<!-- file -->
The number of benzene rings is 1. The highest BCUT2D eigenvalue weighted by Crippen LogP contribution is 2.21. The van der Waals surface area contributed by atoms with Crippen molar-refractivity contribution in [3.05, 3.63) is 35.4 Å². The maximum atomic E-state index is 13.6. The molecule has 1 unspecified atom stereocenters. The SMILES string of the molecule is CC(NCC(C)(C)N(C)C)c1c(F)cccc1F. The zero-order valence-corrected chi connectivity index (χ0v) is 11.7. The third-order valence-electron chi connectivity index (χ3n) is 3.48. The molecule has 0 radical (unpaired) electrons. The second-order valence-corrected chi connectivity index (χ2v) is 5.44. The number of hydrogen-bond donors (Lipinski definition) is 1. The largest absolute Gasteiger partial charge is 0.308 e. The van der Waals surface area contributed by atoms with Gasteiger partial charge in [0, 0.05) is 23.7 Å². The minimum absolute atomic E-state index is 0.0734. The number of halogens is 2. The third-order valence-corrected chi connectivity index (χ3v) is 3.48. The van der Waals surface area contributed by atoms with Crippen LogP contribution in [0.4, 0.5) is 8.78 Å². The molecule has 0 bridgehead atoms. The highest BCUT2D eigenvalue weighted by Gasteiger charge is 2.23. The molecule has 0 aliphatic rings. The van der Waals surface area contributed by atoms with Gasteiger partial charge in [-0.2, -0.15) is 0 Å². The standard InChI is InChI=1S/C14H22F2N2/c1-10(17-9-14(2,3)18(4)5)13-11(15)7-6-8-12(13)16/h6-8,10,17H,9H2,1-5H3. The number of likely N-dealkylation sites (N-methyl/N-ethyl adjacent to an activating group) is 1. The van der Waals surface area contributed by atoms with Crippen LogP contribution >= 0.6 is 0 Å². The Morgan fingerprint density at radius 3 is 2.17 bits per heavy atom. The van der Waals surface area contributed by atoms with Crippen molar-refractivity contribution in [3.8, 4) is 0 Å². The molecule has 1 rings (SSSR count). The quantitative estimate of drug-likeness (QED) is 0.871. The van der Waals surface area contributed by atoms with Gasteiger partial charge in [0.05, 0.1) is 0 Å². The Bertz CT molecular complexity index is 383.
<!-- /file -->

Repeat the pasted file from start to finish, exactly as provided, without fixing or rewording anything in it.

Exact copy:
The number of benzene rings is 1. The highest BCUT2D eigenvalue weighted by Crippen LogP contribution is 2.21. The van der Waals surface area contributed by atoms with Crippen molar-refractivity contribution in [3.05, 3.63) is 35.4 Å². The maximum atomic E-state index is 13.6. The molecule has 1 unspecified atom stereocenters. The SMILES string of the molecule is CC(NCC(C)(C)N(C)C)c1c(F)cccc1F. The zero-order valence-corrected chi connectivity index (χ0v) is 11.7. The third-order valence-electron chi connectivity index (χ3n) is 3.48. The molecule has 0 radical (unpaired) electrons. The second-order valence-corrected chi connectivity index (χ2v) is 5.44. The number of hydrogen-bond donors (Lipinski definition) is 1. The largest absolute Gasteiger partial charge is 0.308 e. The van der Waals surface area contributed by atoms with Gasteiger partial charge in [0, 0.05) is 23.7 Å². The minimum absolute atomic E-state index is 0.0734. The number of halogens is 2. The third-order valence-corrected chi connectivity index (χ3v) is 3.48. The van der Waals surface area contributed by atoms with Crippen LogP contribution in [0.4, 0.5) is 8.78 Å². The molecule has 0 bridgehead atoms. The highest BCUT2D eigenvalue weighted by Gasteiger charge is 2.23. The molecule has 0 aliphatic rings. The van der Waals surface area contributed by atoms with Gasteiger partial charge in [-0.2, -0.15) is 0 Å². The standard InChI is InChI=1S/C14H22F2N2/c1-10(17-9-14(2,3)18(4)5)13-11(15)7-6-8-12(13)16/h6-8,10,17H,9H2,1-5H3. The number of likely N-dealkylation sites (N-methyl/N-ethyl adjacent to an activating group) is 1. The van der Waals surface area contributed by atoms with Crippen LogP contribution >= 0.6 is 0 Å². The Morgan fingerprint density at radius 3 is 2.17 bits per heavy atom. The van der Waals surface area contributed by atoms with Crippen molar-refractivity contribution in [3.8, 4) is 0 Å². The molecule has 1 rings (SSSR count). The quantitative estimate of drug-likeness (QED) is 0.871. The van der Waals surface area contributed by atoms with Gasteiger partial charge in [0.05, 0.1) is 0 Å². The Bertz CT molecular complexity index is 383.